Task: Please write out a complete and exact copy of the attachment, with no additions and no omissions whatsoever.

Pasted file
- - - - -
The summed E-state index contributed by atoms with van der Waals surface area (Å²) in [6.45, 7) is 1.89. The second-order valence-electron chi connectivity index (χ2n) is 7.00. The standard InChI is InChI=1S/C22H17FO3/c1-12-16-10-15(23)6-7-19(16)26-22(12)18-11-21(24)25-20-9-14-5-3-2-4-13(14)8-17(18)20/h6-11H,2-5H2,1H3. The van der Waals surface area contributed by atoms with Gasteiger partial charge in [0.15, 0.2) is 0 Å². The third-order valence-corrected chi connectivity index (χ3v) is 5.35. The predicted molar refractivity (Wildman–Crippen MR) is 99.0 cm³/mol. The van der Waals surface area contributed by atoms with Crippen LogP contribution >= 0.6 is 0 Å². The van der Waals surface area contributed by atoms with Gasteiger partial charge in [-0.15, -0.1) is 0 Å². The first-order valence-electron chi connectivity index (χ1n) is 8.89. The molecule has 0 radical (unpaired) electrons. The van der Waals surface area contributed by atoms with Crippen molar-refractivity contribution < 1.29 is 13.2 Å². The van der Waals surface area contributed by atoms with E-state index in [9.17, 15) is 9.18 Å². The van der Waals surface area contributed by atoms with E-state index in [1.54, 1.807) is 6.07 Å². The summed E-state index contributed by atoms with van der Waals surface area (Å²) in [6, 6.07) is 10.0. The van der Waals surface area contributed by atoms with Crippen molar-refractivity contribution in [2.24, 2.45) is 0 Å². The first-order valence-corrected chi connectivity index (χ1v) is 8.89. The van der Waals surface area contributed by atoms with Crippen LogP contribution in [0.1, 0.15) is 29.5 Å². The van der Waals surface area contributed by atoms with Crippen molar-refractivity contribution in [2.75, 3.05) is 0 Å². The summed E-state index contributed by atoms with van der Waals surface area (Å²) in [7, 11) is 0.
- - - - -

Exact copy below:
The summed E-state index contributed by atoms with van der Waals surface area (Å²) in [6.45, 7) is 1.89. The second-order valence-electron chi connectivity index (χ2n) is 7.00. The standard InChI is InChI=1S/C22H17FO3/c1-12-16-10-15(23)6-7-19(16)26-22(12)18-11-21(24)25-20-9-14-5-3-2-4-13(14)8-17(18)20/h6-11H,2-5H2,1H3. The van der Waals surface area contributed by atoms with Gasteiger partial charge in [0.15, 0.2) is 0 Å². The third-order valence-corrected chi connectivity index (χ3v) is 5.35. The predicted molar refractivity (Wildman–Crippen MR) is 99.0 cm³/mol. The van der Waals surface area contributed by atoms with Crippen LogP contribution >= 0.6 is 0 Å². The van der Waals surface area contributed by atoms with Gasteiger partial charge in [-0.15, -0.1) is 0 Å². The first-order valence-electron chi connectivity index (χ1n) is 8.89. The molecule has 0 radical (unpaired) electrons. The van der Waals surface area contributed by atoms with Crippen molar-refractivity contribution < 1.29 is 13.2 Å². The van der Waals surface area contributed by atoms with E-state index in [9.17, 15) is 9.18 Å². The van der Waals surface area contributed by atoms with E-state index in [1.54, 1.807) is 6.07 Å². The summed E-state index contributed by atoms with van der Waals surface area (Å²) in [6, 6.07) is 10.0. The van der Waals surface area contributed by atoms with Crippen molar-refractivity contribution in [2.24, 2.45) is 0 Å². The first-order valence-corrected chi connectivity index (χ1v) is 8.89. The van der Waals surface area contributed by atoms with Crippen LogP contribution in [0.1, 0.15) is 29.5 Å². The van der Waals surface area contributed by atoms with Crippen molar-refractivity contribution in [2.75, 3.05) is 0 Å². The summed E-state index contributed by atoms with van der Waals surface area (Å²) in [7, 11) is 0.